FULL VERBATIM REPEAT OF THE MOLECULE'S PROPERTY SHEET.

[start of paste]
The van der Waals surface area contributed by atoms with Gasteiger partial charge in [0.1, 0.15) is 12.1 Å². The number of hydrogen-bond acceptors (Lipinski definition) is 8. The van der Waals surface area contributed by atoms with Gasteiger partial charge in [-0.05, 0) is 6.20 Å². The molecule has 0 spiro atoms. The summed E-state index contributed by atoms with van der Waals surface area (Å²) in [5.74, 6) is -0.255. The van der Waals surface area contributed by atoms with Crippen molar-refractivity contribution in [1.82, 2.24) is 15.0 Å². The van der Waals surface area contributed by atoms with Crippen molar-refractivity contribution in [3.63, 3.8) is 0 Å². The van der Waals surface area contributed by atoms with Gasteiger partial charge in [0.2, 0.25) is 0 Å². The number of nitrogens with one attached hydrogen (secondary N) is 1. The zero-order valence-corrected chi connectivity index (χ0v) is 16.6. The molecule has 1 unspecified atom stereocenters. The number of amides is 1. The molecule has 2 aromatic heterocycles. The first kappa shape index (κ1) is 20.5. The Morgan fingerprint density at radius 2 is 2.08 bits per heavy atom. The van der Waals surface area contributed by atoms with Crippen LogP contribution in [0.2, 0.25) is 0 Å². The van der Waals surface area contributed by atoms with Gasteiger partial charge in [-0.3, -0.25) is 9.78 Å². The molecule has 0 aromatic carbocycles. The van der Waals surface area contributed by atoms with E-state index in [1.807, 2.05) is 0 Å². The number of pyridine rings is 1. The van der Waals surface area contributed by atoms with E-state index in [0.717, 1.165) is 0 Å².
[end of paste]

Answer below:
The van der Waals surface area contributed by atoms with Gasteiger partial charge in [0.1, 0.15) is 12.1 Å². The number of hydrogen-bond acceptors (Lipinski definition) is 8. The van der Waals surface area contributed by atoms with Gasteiger partial charge in [-0.05, 0) is 6.20 Å². The molecule has 0 spiro atoms. The summed E-state index contributed by atoms with van der Waals surface area (Å²) in [5.74, 6) is -0.255. The van der Waals surface area contributed by atoms with Crippen molar-refractivity contribution in [1.82, 2.24) is 15.0 Å². The van der Waals surface area contributed by atoms with Crippen molar-refractivity contribution in [3.63, 3.8) is 0 Å². The van der Waals surface area contributed by atoms with Gasteiger partial charge in [0.2, 0.25) is 0 Å². The number of nitrogens with one attached hydrogen (secondary N) is 1. The zero-order valence-corrected chi connectivity index (χ0v) is 16.6. The molecule has 1 unspecified atom stereocenters. The number of amides is 1. The molecule has 2 aromatic heterocycles. The first kappa shape index (κ1) is 20.5. The Morgan fingerprint density at radius 2 is 2.08 bits per heavy atom. The van der Waals surface area contributed by atoms with Crippen LogP contribution in [0.2, 0.25) is 0 Å². The van der Waals surface area contributed by atoms with Gasteiger partial charge in [-0.3, -0.25) is 9.78 Å². The molecule has 0 aromatic carbocycles. The van der Waals surface area contributed by atoms with E-state index in [1.807, 2.05) is 0 Å². The number of pyridine rings is 1. The van der Waals surface area contributed by atoms with E-state index in [0.717, 1.165) is 0 Å².